60 See Lecky, I, ch. 2, pp. 178-179, for a summing up of thearguments infavor of the authenticity of miracles.61See Busson, pp.45-51, for Pomponazzi's views, which were based onCicero's andrepresented those of the Paduan School. Pomponazzi did notbelievein the supernatural, but he seems to have believed in the occult.62Examples: II, 2, rain obtained by prayer; 7, Saint Gertrudeappearingto a nun in the pangs of childbirth; 14, the escape ofPanurge from the Turks;

    30, the burlesque resuscitation of Epistemon. In Gargantuahisattack againstthe supernatural becomes broader. In chap. 27,referring to the escape ofPicrochole's men from the pestilence hesays: " .... qui est cas assez mer-veilleux, car les curez,vicares, prescheurs, medecins, chirurgiens et apothecairesquiallaient visiter, penser, guerir, prescher et admonester lesmalades, estoienttous mors de l'infection, et ces diables pilleurset meurtriers oncques n'y prin-drent mal. Dont vient cela,Messieurs? Pensez, je vous prie"; in the samechapter he laughs atthe powerlessness of Christ's shroud to save itself fromburning; inchap. 45 he condemns the superstition that the saints can causeorcure disease. See RER, IV, 199 ff.

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    universality of natural law, which the Stoics had elaboratedfromAristotle, and which offers a deterministic explanationof allphenomena, ordinary or extraordinary.63 This is theobvious meaningof the Paradox of Lenders and Spenders(III, 2-4), which glorifiesthe conception of natural law, and isbased on the Stoic notion ofthe intimate connection, or, asthe Stoics called it, the"sympathy," subsisting throughout theuniverse and pervading allnature.64 Such a conception of theuniverse bars out thesupernatural, and events so called by theignorant the Stoicsreferred to natural laws, from which theywere speculativelydeduced. In this deduction the Stoics proveduntrue to thefundamental notion underlying their theory ofthe universe, as itopened the way to their belief in and practiceof divination,prophecy, and astrology. It is just here thatRabelais shows himselfin advance of his time, of the Stoicphilosophy, and of Cicero: inhis sceptical as opposed to theapologetic attitude toward thesupernatural.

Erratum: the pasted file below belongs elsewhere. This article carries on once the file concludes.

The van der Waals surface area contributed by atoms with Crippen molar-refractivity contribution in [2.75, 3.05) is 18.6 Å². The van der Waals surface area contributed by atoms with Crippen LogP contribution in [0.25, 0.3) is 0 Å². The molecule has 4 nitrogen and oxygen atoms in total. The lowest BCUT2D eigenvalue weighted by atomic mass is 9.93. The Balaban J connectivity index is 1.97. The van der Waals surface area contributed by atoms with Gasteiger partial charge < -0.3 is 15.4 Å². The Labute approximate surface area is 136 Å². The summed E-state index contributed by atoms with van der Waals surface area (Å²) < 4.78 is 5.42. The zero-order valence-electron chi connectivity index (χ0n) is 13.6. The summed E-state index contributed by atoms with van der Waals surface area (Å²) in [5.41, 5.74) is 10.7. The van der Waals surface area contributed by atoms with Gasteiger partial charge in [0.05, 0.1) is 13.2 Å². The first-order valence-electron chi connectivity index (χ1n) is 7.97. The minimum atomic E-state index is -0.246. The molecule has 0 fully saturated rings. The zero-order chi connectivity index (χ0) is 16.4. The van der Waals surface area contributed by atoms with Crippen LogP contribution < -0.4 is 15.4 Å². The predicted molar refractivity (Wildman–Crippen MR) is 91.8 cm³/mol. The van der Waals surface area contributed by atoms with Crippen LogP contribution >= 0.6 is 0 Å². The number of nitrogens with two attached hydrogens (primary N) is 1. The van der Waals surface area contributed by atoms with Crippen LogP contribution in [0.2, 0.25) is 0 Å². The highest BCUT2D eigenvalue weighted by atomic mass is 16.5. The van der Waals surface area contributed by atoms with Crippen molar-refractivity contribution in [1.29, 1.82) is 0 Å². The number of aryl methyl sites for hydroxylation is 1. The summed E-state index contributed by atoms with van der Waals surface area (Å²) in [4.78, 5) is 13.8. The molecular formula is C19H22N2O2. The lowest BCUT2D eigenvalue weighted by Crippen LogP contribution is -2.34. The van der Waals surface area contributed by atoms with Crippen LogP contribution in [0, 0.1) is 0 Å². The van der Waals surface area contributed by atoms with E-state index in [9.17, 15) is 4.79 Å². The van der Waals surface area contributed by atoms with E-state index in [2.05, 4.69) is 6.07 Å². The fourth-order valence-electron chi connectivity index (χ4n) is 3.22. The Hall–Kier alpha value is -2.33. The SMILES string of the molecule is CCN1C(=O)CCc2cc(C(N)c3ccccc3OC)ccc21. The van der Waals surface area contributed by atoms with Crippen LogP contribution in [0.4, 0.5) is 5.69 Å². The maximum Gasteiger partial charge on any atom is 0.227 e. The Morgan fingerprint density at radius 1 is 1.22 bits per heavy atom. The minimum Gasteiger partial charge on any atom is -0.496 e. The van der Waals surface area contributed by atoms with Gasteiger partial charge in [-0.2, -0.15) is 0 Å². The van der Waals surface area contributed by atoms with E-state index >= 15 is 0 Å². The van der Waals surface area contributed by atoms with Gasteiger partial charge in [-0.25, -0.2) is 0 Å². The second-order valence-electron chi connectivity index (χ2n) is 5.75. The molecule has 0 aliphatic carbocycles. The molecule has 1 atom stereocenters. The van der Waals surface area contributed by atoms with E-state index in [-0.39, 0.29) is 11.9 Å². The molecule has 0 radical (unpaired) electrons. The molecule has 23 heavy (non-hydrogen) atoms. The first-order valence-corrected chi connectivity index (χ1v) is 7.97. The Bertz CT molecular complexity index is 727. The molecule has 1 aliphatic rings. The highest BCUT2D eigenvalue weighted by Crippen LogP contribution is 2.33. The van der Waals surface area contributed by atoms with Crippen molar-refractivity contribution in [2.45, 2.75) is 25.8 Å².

Cicero, whose De divinatione and De naturadeorumRabelaisfrequently cites, offers this rationalisticexplanation of thesupernatural (De div., II, 28):Whatevers born,ofwhateverkindit maybe,must havesomecause nnature,so that eventhoughit may be contraryto custom,it cannotpossiblybe contrarytonature. Investigate, if you can, the naturalcauseofeverynovelandextraordinaryirc*mstance:-evenif youcan-not discoverthe causestill you may feel sure that nothingcanhavetakenplacewithouta cause;and,by theprinciplesfnature,driveawaythat terrorwhichthenoveltyof thethingmayhaveoccasioned ou.